Growing Up in the Orkney Islands

Born August 12, 1849, John Walter was the eldest child of William Walter and Helen Leask of Stenness, Orkney, Scotland. Like many remote and rugged island communities, the Orcadian lifestyle centered on self-sufficiency. John’s father worked as a farmer, boat builder and miller to support a family that grew to include two daughters, Mary and Ellen. John went to school until he was fourteen, then he apprenticed as a carpenter.

The Orkney Islands had close ties to Canada. For many years, The Hudson’s Bay Company looked to Orkney as the preferred location to recruit employees. The company considered Orkney men to be hard working, hardy, and well suited to company life in the Canadian frontier.

Like most Orcadian families, the Walter family had some connection to Canada through the Hudson’s Bay Company. Before he married, William Walter was employed by The Hudson’s Bay Company from 1838 to 1843. He was primarily stationed at Fort York, but it is possible he was at Fort Edmonton in 1840. It is not surprising that his 20-year old son John also signed up with the local HBC recruiter and became a company man.

John Walter at Fort Edmonton 1870 - 1875

John signed a 5-year standard contract as a boat builder. He was paid 25 pounds for the first year and 35 pounds for the remaining 5 years. Any additional expenses other than the standard room and board were taken directly from the pay.

On June 24, 1870, John and 60 other new recruits set sail from Stromness, the main port in Orkney. His journey took 5 months and involved travel in a York boat, ox cart and dog train. John arrived at Fort Edmonton just in time for Christmas dinner on December 24 along with fellow HBC officer and future settler Malcolm Groat.

John began his time with the Hudson’s Bay Company at an interesting turning point for both the company and fur trade life in general. In 1869, the HBC had signed a Deed of Surrender returning Rupert’s Land to the British Crown in exchange for a large sum of cash and title to 45,000 acres of land around its 120 posts. In the coming years, fur trade life was changed with the gradual settlement of the West. Overland travel supplanted the York boat as the main way of travel and the HBC’s authority declined. John adapted and adjusted well to the changes and like a true entrepreneur saw in the changes many opportunities to prosper.

The 5 years that John worked for the Company were busy ones. Not only was John employed as a boat builder, but his carpentry skills also contributed to many early Edmonton buildings, including the McDougall Methodist church. John made acquaintances with men who became life-long friends and associates.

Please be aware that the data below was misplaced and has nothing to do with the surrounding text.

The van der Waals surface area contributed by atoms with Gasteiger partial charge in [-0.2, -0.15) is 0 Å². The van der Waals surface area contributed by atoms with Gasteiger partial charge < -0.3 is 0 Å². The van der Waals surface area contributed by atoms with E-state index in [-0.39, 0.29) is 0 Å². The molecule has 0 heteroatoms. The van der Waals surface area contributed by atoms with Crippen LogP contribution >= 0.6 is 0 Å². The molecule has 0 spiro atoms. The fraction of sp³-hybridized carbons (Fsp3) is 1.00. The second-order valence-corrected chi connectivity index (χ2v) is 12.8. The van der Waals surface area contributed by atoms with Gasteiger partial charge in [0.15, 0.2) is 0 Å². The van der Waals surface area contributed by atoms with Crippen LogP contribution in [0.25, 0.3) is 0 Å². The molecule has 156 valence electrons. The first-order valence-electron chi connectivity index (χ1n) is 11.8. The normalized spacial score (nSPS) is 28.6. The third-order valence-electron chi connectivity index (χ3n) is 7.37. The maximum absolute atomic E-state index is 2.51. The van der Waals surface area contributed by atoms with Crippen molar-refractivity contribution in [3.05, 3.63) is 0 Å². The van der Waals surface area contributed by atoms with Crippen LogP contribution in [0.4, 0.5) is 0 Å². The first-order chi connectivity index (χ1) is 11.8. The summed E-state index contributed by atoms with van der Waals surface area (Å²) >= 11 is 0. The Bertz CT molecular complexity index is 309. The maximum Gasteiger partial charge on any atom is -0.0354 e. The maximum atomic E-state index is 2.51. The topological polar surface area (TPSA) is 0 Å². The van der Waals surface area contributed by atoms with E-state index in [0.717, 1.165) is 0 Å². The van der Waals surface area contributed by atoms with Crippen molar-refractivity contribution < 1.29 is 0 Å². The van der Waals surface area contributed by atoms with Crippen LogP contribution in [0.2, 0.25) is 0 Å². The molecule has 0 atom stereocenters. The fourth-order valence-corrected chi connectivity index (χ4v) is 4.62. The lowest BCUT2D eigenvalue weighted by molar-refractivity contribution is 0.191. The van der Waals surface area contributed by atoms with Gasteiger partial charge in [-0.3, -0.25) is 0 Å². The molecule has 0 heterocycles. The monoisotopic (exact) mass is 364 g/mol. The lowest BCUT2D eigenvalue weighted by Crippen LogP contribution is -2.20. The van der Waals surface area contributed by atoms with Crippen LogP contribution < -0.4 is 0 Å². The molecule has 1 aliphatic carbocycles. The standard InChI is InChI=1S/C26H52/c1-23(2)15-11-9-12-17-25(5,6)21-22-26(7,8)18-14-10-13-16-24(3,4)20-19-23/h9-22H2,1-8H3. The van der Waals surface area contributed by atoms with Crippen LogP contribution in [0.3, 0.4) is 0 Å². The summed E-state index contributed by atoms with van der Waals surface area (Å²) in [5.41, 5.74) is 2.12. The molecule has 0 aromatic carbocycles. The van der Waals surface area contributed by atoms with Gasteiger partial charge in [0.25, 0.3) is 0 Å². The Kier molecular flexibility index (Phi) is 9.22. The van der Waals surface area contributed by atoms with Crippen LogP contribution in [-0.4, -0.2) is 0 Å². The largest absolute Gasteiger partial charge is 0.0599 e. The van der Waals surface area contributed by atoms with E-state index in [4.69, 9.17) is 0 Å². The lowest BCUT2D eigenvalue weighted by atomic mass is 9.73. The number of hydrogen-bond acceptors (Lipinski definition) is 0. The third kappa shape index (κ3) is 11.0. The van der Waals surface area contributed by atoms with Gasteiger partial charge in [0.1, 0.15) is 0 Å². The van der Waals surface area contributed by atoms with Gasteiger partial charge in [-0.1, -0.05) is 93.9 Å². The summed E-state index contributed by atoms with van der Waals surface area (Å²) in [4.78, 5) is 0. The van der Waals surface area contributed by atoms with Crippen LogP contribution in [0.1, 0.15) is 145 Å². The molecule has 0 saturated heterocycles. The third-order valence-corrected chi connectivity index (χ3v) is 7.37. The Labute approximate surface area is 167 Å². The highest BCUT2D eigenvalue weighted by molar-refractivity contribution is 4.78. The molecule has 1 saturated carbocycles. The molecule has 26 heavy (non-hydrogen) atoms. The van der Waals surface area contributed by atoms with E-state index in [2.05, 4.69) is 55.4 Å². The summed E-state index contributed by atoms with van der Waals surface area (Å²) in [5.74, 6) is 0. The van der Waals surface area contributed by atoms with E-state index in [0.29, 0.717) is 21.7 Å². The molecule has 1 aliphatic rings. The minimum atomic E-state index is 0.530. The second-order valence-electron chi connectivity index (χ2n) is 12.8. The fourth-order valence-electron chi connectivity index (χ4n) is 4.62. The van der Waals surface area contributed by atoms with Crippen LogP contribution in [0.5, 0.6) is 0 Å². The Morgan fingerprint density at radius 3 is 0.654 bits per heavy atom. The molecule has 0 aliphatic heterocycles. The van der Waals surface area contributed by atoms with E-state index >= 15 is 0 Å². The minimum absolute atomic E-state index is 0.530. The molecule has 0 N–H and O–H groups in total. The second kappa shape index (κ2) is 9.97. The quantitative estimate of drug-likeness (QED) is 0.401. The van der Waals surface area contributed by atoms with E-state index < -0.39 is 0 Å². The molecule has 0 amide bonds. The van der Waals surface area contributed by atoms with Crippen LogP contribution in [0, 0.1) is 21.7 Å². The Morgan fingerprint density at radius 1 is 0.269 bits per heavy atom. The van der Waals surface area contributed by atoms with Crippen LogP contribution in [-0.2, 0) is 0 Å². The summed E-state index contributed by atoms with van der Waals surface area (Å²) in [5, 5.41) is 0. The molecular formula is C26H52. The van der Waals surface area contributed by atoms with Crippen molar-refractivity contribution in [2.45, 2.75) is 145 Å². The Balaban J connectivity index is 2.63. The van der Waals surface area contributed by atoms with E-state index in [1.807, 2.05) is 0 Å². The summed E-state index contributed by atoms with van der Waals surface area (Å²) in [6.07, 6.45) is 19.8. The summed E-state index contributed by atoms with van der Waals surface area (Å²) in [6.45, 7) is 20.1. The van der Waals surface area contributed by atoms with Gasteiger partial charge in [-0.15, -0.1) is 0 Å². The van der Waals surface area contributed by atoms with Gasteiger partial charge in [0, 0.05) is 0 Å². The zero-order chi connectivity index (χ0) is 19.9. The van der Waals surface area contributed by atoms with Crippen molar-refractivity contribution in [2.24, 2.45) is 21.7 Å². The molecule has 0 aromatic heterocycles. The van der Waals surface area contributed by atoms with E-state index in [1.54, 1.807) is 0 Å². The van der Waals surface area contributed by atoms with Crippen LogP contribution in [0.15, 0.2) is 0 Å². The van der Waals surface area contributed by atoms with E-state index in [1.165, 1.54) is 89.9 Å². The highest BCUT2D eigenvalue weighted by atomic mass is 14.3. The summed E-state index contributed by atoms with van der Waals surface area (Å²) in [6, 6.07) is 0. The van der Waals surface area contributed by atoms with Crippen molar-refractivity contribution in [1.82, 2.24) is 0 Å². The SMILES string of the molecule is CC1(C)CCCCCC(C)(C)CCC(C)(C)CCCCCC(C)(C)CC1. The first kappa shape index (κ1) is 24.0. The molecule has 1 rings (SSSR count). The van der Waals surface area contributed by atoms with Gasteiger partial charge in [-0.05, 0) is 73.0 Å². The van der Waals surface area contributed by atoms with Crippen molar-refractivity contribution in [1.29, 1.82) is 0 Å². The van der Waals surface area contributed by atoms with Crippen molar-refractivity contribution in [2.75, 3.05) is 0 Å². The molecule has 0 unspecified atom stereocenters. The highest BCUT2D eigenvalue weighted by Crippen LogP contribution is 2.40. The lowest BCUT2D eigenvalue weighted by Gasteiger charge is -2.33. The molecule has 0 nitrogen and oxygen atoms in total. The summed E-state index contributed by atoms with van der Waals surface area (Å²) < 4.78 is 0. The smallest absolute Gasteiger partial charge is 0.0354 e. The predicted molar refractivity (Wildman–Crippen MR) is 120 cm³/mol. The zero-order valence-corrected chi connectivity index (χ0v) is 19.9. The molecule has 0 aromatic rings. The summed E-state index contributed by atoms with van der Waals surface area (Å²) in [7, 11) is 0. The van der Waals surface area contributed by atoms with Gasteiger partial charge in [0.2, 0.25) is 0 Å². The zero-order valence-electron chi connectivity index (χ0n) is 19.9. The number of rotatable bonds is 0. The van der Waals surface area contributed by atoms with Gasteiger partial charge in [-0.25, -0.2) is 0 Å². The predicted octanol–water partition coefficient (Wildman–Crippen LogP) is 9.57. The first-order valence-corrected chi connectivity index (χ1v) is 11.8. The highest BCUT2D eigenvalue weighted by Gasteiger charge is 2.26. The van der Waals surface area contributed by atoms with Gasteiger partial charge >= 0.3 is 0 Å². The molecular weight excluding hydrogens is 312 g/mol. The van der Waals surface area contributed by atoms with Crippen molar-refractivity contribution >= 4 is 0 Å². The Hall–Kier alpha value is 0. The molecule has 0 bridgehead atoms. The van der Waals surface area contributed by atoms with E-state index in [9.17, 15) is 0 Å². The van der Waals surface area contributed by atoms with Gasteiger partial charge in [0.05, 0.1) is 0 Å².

Settling In on the South Side 1875

At the end of his HBC contract in 1875, John did not sign up for another term or return home to Orkney. Instead, he decided to try his hand at making a life outside of the Fort walls. With York boats still in demand, the company offered to pay John in cash for all the boats that he could turn out. John’s boat building business had begun. The only other thing he needed to do was to stake a claim of land and build a dwelling.

John settled on the south side of the North Saskatchewan River, directly across from Fort Edmonton on a location near the ford for crossing the river for the Calgary-Edmonton trail. This was a prime location for his boat building business and his future ferry operation.

Although it has been written that John was the first to settle on the south side of the river, this is a misconception. Walter was 1 of 3 men who settled directly south of the Fort. John and his neighbours Laurent Garneau and Mr. McDonald all took up residence on their proper lots in the summer of 1876. However, the land south of the river was occupied and used by many First Nations bands for centuries. In 1877, the Papaschase band negotiated for reserve land on the south side of the river under Treaty 6.

John built a 2-story dwelling close to the river bank made from logs chinked with mud. Following the 1882 land survey, John’s dwelling and cultivated fields became River Lot 9 – it granted him 155 acres, with a 2-block frontage on the river and a depth running south to what is now University Avenue.

Early Years 1876 – 1884

In these years, John demonstrated that self-sufficiency was the key to survival and success in emerging Edmonton. John focused his efforts on his boat building business, cultivating his land and also running his ferry operation across the North Saskatchewan River. Recognizing and answering the needs of the small community, John started a freighting business and also ran a small general store in his home.